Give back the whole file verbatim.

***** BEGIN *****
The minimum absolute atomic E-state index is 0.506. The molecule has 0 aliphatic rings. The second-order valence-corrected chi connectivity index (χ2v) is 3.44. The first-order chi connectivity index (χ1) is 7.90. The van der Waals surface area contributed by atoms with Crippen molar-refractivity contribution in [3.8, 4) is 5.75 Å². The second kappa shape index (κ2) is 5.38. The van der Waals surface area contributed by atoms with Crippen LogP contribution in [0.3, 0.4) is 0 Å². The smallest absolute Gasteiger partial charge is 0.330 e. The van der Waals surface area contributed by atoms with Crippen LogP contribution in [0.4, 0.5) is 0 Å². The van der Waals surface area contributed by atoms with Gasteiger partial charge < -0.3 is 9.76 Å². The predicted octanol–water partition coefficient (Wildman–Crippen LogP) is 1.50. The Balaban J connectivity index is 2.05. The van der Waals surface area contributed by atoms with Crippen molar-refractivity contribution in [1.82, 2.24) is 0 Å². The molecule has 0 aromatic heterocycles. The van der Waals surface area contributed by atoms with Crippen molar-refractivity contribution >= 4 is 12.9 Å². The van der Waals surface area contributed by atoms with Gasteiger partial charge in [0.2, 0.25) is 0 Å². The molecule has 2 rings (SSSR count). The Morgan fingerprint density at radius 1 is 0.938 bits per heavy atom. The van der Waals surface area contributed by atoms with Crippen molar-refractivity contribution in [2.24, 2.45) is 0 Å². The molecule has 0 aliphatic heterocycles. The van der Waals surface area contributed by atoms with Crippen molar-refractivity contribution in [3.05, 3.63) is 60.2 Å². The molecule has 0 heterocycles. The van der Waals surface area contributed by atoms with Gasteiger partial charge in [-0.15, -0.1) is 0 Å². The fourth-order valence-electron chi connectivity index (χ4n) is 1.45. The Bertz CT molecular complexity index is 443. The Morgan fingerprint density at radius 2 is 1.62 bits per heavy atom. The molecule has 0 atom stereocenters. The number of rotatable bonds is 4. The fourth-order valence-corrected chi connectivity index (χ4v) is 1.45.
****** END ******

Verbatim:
The minimum absolute atomic E-state index is 0.506. The molecule has 0 aliphatic rings. The second-order valence-corrected chi connectivity index (χ2v) is 3.44. The first-order chi connectivity index (χ1) is 7.90. The van der Waals surface area contributed by atoms with Crippen molar-refractivity contribution in [3.8, 4) is 5.75 Å². The second kappa shape index (κ2) is 5.38. The van der Waals surface area contributed by atoms with Crippen LogP contribution in [0.3, 0.4) is 0 Å². The smallest absolute Gasteiger partial charge is 0.330 e. The van der Waals surface area contributed by atoms with Crippen LogP contribution in [0.4, 0.5) is 0 Å². The van der Waals surface area contributed by atoms with Gasteiger partial charge < -0.3 is 9.76 Å². The predicted octanol–water partition coefficient (Wildman–Crippen LogP) is 1.50. The Balaban J connectivity index is 2.05. The van der Waals surface area contributed by atoms with Crippen molar-refractivity contribution in [1.82, 2.24) is 0 Å². The molecule has 0 aromatic heterocycles. The van der Waals surface area contributed by atoms with Crippen molar-refractivity contribution >= 4 is 12.9 Å². The van der Waals surface area contributed by atoms with Gasteiger partial charge in [0.2, 0.25) is 0 Å². The molecule has 2 rings (SSSR count). The Morgan fingerprint density at radius 1 is 0.938 bits per heavy atom. The van der Waals surface area contributed by atoms with Crippen molar-refractivity contribution in [2.24, 2.45) is 0 Å². The molecule has 0 aliphatic heterocycles. The van der Waals surface area contributed by atoms with Crippen molar-refractivity contribution in [3.05, 3.63) is 60.2 Å². The molecule has 0 heterocycles. The van der Waals surface area contributed by atoms with Gasteiger partial charge in [-0.15, -0.1) is 0 Å². The fourth-order valence-electron chi connectivity index (χ4n) is 1.45. The Bertz CT molecular complexity index is 443. The Morgan fingerprint density at radius 2 is 1.62 bits per heavy atom. The molecule has 0 atom stereocenters. The number of rotatable bonds is 4. The fourth-order valence-corrected chi connectivity index (χ4v) is 1.45.